Sunday, October 26, 2014

#PowertotheMeek, with some reservations

A little over a weak ago, a NYT opinion piece reported some studies according to which women tend to take better decisions under stress (“Are Women Better Decision Makers?”). Apparently, this advantage comes mostly from a tendency among men to take silly risks when stressed out. Under such conditions, women remain better attuned to others – and, apparently, to their own gut feelings. In one of the experiments, they performed better on a version of the famous Iowa Gambling Task. In fact, it could just be the case that it is individuals with better calibrated empathy and visceral sensitivity – as opposed to those detached and supremely cool – who make better decisions under stress. And, for some mysterious – mostly biological – reasons most of these individuals happen to be women. So much for the much vaunted superior self-confidence of men – which women are now often prodded to embrace in order to get ahead in the ever accelerating rat race.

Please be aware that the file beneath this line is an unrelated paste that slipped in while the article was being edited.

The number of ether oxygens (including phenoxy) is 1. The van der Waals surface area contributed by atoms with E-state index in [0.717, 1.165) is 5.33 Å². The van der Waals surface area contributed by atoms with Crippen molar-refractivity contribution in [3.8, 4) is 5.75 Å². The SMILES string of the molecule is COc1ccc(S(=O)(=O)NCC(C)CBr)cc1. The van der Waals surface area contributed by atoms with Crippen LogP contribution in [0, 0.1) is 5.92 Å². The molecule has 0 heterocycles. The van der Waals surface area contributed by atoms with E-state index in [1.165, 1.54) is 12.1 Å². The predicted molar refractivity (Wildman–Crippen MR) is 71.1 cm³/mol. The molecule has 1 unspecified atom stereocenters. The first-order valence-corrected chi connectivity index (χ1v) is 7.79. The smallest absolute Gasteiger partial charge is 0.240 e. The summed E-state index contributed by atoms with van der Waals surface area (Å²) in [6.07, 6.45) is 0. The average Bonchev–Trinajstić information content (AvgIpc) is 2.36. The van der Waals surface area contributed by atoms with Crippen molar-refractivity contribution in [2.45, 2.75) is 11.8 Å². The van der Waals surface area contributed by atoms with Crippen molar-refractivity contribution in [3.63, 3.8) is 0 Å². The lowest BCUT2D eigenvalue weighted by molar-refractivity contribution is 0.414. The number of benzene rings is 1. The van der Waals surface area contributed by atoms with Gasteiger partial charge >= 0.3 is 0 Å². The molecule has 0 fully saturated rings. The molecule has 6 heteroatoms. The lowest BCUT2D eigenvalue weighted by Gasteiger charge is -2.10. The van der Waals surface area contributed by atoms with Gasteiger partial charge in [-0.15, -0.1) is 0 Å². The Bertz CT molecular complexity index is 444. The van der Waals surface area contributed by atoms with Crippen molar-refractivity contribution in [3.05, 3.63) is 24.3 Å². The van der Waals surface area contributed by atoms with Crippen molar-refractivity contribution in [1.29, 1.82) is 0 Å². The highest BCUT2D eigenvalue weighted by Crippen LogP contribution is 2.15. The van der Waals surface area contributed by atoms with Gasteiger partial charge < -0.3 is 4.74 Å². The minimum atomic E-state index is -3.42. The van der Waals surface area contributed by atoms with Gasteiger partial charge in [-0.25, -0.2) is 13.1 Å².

All this reminds me of the title of an ancient book which is not universally admired among feminists, “The Natural Superiority of Women.” Of course, the “labor” market knows better. There may be some cosmic justice, though, even there. A more recent piece in the “Wealth” section of the NYT (“How to Gladden a Wealthy Mind”) refers to studies according to which climbing the economic ladder to levels above $ 75,000 can backfire, producing excessive levels of stress and burnout. Needless to say, positive and other psychologists are working hard to help high earners achieve sustainable happiness. Soon, there will be some marketable neural interventions (to say nothing of countless apps) aimed at achieving the same effect. So the meek may not inherit the Earth, after all…